Restoration Focus in short supply) made it very difficult to keep it watertight. Far from being a useful source The story of the Wendover Arm is the of water, parts of the Arm leaked so badly story of a branch canal that was conthat it was depleting the main line of water. ceived mainly as a water supply, ended The Company tried various methods includup costing more water than it was ing lining the canal in bitumen, but eventusupplying, was closed and replaced by ally gave up and closed the Arm to navigaa pipe, but one day will reopen as a tion (apart from the first mile and three canal. quarters from Bulbourne to Tringford). They The Grand Junction Canal (now part of dammed off and drained a length of almost the Grand Union) crossed the Chiltern hills two miles (from Tringford to Aston Clinton) via long series of locks to the north and and laid a water pipe in the canal bed, feedsouth, climbing up to a short summit level ing water down to a pumping station at near Tring. This summit needed supplying Tringford, to maintain the supply past this with water, which wasn’t particularly plentiful dry section. in the area. So a six-mile arm was built from This pipe, and the surviving lengths of a junction on the summit at Bulbourne to the Arm, still form an important part of the Wendover, to serve the town but also to tap Grand Union’s water supply. That’s a very in to water supplies at Wendover and feed important consideration, because when the them to the main line. Over the years a Wendover Arm Trust was formed with the whole series of reservoirs, connecting pumps aim of reopening the Arm to navigation, it and channels were created to keep the sumhad to not only find a way of making it hold mit level and locks fed. water, but maintain the water supply for the Unfortunately the porous chalk soils whole time that restoration is under way. that the arm passed through (and which For the first section (‘Phase 1’: see over were also one of the reasons why water was for an explanation of the Wendover Arm’s phases and stages) this wasn’t an issue as the pipeline bypassed this length. So WAT rebuilt the channel using waterproof Bentonite lining and concrete, rebuilt the missing Little Tring Bridge, created a winding hole (turning place) to encourage boats up to the full 70ft to use the surviving navigable length from Bulbourne, and celebrated with an opening ...and the same scene just a month earlier in March 2015 in 2005.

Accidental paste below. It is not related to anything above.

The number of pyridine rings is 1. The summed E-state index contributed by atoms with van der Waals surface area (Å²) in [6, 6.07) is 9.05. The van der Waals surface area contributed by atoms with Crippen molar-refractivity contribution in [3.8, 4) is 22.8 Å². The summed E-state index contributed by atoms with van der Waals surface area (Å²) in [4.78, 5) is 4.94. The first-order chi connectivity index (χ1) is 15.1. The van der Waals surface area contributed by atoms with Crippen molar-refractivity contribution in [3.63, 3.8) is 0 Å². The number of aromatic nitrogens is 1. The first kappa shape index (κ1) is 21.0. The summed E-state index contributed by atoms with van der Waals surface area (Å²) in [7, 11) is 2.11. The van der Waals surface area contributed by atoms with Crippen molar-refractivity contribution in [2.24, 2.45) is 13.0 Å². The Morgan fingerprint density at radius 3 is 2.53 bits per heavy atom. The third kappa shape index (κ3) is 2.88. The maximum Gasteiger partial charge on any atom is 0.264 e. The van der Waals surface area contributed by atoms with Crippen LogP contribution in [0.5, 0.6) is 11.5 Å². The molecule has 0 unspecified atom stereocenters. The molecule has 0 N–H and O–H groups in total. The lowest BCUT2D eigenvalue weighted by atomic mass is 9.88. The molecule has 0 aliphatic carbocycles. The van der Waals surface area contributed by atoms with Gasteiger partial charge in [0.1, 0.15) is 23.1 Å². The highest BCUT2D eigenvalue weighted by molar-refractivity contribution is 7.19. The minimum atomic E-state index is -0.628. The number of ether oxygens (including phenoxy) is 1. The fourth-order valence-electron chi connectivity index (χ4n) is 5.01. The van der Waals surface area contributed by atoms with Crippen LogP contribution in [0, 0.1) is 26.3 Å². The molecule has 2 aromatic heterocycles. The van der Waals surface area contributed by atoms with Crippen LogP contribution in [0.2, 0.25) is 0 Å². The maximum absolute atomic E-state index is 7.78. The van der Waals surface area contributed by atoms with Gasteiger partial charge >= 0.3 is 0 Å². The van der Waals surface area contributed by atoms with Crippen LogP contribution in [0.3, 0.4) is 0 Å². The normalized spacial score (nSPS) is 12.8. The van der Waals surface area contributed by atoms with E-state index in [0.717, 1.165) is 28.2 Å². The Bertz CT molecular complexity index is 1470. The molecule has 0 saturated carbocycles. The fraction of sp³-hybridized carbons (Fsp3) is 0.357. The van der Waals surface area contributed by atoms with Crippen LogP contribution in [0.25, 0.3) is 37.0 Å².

What’s the Wendover story?
Navvies 271. Read Waterway Recovery Group's magazine for volunteers restoring the waterways.